The telectrophonoscope of Mark Twain
The great American author Samuel Langhorne Clemens (1835–1910), better known by his pen name Mark Twain, wrote The Adventures of Tom Sawyer and its sequel, Adventures of Huckleberry Finn, the latter often called "the Great American Novel".
In 1898 Twain met Jan Szczepanik (1872–1926) (see the nearby image), a young and very capable Austrian-Polish inventor, with several hundred patents and over 50 discoveries to his name, many of which are still applied today. Some of Szczepanik's concepts helped the future evolution of TV broadcasting, such as the telectroscope (an apparatus for distant reproduction of images and sound using electricity) or the wireless telegraph, which greatly affected the development of telecommunications. Szczepanik invented also a submarine, a colorimeter, an electric rifle, a color image weaving method, a moving wing aircraft, a duplex rotor helicopter, a dirigible, etc.
The term "telectroscope" was devised by the French writer and publisher Louis Figuier (1819–1894) in 1878 to popularize an invention wrongly interpreted as real and incorrectly ascribed to Alexander Graham Bell. Figuier's "telectroscope" was a fictional device, the first prototype television, capable to transmit pictures and sound anywhere.
Later the word "telectroscope" was widely accepted by several 19th century inventors like George Carey, Constantin Senlecq, Adriano de Paiva, and Jan Szczepanik, who (together with the Viennese banker Ludwig Kleinberg) applied for a British patent for his device (Method and Apparatus for Reproducing Pictures and the like at a Distance by Means of Electricity) in 1897 (British Patent N°5031). Szczepanik's telectroscope was covered in the New York Times in April, 1898, where it was described as a scheme for the transmission of colored rays.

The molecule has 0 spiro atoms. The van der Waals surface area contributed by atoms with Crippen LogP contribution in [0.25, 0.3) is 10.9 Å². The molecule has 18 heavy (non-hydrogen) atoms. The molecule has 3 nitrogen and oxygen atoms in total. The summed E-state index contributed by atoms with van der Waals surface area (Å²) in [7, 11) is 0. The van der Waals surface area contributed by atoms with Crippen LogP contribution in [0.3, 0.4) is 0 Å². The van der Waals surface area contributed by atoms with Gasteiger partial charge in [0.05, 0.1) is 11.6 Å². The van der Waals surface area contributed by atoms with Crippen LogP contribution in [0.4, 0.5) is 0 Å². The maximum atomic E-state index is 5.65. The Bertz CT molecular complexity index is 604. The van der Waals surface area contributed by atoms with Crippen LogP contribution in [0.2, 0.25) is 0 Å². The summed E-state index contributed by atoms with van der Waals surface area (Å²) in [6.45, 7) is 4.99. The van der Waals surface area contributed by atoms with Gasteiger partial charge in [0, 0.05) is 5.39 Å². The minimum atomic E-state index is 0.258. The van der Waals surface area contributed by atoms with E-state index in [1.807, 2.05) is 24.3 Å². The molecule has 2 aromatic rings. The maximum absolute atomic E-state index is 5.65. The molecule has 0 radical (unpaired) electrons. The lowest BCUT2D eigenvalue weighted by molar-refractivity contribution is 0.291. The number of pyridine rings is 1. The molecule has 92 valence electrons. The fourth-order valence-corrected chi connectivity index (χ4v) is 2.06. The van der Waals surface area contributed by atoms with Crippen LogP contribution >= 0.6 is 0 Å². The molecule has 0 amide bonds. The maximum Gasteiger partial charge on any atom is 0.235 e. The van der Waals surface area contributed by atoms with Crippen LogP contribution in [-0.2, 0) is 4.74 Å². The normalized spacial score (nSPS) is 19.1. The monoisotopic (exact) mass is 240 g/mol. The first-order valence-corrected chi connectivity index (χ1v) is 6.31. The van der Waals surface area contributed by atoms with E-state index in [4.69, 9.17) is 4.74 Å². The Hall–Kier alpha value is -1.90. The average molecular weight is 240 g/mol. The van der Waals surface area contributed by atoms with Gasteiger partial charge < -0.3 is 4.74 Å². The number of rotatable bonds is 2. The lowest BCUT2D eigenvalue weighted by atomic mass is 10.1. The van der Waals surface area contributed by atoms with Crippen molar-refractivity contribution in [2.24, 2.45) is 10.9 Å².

In 1898 Twain described Szczepanik in two of his articles: "The Austrian Edison keeping school again" and "From The Times of 1904".
In the "From The Times of 1904" (it is a fictional criminal short story) Twain dreamed up for a telelectroscope (he called it telectrophonoscope), which used the existing phone system to create a world wide network of information-sharing. In the Twain's short story, as early as in 1904, telectrophonoscopes are spread all over the globe, and every man can get one and exchange visual and sound information with all other owners of telectrophonoscopes.